Sep 19, 2018 07:45 PM

Amazon Corruption Probe Unmasks ‘Wild West’ of China E-Commerce

A China Amazon delivery vehicle is parked outside a Beijing park on Feb. 5.  Photo: VCG
A China Amazon delivery vehicle is parked outside a Beijing park on Feb. 5. Photo: VCG

Many practices that prompted global e-commerce giant Inc. to launch a corruption probe at its China operations are rampant on the nation’s rough-and-tumble internet, numerous industry players and observers told Caixin.

They described an online world of e-commerce where independent merchants regularly use fixer-type intermediaries to help clear negative customer reviews from their shops, create false sales to boost their transaction volumes and reopen stores that have been shut down for violations. The problems have proved a regular headache not only for Amazon, but also for market leaders Alibaba Group Holding Ltd. and Inc., which have set up special teams just to combat the problem.

Amazon’s internal corruption probe was first detailed earlier this week by the Wall Street Journal, which reported the e-commerce giant was investigating suspected data leaks and employees who were allegedly bribed to assist in practices like erasing negative reviews. The report said the problem was particularly pronounced in China, partly due to the ballooning number of merchants on Amazon’s platforms and also relatively low pay that might embolden employees to take such risks.

An Amazon representative in China confirmed to Caixin that such a local investigation was taking place, and that employees found to have violated rules would be dealt with according to company policies, including possible termination. Any outsiders found to have illegally obtained Amazon information could also have their accounts closed, comments about their shops deleted and deposits confiscated, the representative added.

Many representatives involved in China’s vibrant e-commerce world confirmed that the kind of behavior described by Amazon and others is rampant on the Chinese internet, the product of stiff competition and historically lax practices among major domestic site operators that tacitly tolerated such behavior.

A merchant in the city of Foshan in South China’s Guangdong province recalled one typical instance where another merchant was shut down by Amazon for faking sales. That merchant then turned to an intermediary who collected a fee equivalent to several thousand dollars, then got the account reopened using the assistance of an insider at Amazon.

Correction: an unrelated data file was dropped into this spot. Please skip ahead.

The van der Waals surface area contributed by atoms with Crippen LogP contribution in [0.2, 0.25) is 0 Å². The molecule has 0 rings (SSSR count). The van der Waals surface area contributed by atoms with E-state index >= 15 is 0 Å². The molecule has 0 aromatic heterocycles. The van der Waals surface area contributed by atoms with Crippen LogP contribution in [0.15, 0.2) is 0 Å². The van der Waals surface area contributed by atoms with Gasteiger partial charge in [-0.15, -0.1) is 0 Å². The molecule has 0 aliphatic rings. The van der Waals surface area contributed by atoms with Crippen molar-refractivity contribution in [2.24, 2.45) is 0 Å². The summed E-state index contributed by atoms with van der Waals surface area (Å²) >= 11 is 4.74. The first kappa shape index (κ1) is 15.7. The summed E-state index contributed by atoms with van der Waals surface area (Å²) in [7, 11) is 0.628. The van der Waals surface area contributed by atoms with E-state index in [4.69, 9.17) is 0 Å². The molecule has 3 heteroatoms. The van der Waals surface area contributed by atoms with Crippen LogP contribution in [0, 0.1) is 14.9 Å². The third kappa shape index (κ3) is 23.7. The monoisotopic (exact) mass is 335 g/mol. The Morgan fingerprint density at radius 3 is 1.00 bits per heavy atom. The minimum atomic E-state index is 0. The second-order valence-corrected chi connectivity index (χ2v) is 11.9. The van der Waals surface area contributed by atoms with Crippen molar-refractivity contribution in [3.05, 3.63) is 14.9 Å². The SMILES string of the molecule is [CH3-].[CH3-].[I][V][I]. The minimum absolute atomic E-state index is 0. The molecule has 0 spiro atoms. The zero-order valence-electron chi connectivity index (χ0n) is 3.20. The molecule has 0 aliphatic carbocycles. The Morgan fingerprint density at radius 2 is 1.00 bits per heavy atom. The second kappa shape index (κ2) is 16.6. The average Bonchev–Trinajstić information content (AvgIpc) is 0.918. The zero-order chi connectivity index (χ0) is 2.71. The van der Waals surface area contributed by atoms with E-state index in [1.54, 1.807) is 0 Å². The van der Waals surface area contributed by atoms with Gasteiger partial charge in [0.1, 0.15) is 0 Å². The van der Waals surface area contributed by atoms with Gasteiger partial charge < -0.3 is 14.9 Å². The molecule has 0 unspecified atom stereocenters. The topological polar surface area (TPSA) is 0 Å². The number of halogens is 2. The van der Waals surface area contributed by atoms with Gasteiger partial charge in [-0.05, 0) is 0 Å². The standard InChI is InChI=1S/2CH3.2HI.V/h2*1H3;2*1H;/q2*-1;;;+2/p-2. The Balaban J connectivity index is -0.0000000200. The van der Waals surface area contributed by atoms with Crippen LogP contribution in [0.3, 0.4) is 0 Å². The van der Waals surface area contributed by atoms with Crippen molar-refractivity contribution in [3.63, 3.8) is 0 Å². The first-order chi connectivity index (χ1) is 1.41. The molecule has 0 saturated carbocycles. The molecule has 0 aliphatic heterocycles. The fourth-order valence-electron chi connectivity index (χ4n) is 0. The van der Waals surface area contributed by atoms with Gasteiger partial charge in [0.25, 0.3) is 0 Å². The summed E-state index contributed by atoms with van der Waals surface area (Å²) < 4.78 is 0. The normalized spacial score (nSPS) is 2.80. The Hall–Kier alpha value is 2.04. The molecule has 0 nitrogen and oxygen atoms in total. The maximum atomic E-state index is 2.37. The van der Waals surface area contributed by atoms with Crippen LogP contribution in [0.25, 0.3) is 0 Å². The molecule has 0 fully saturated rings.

Part of the problem has arisen from the explosion of merchants on Amazon, as a wide array of sellers hawk their various wares. In the first 11 months of last year the company registered about 1 million merchants on its sites worldwide, nearly a third of those in China, according to a media report. With so many merchants, some could go for days without any transactions, hurting their ratings due to low activity volume.

“Opening a store on Amazon has gone from being a ‘blue ocean’ to a ‘red sea,’” the Foshan merchant said, explaining the dilemma faced by many Chinese merchants on Amazon’s sites due to overcrowding.

Another Beijing merchant said that others are forced to resort to such practices because they risk getting crushed by the competition if they don’t. “If other people get traffic from fake orders, if you don’t do it and they do, your store will become an outpost, all your business will go to others who use the ‘black hand’ middlemen.”

As the problem has worsened, many of China’s major e-commerce operators have set up internal teams to try to root out corruption within their midst and on their platforms. Online search leader Baidu Inc. reported at least 57 cases of such corruption between 2010 and 2017, while reported at least eight and Alibaba at least six.

Contact reporter Yang Ge (

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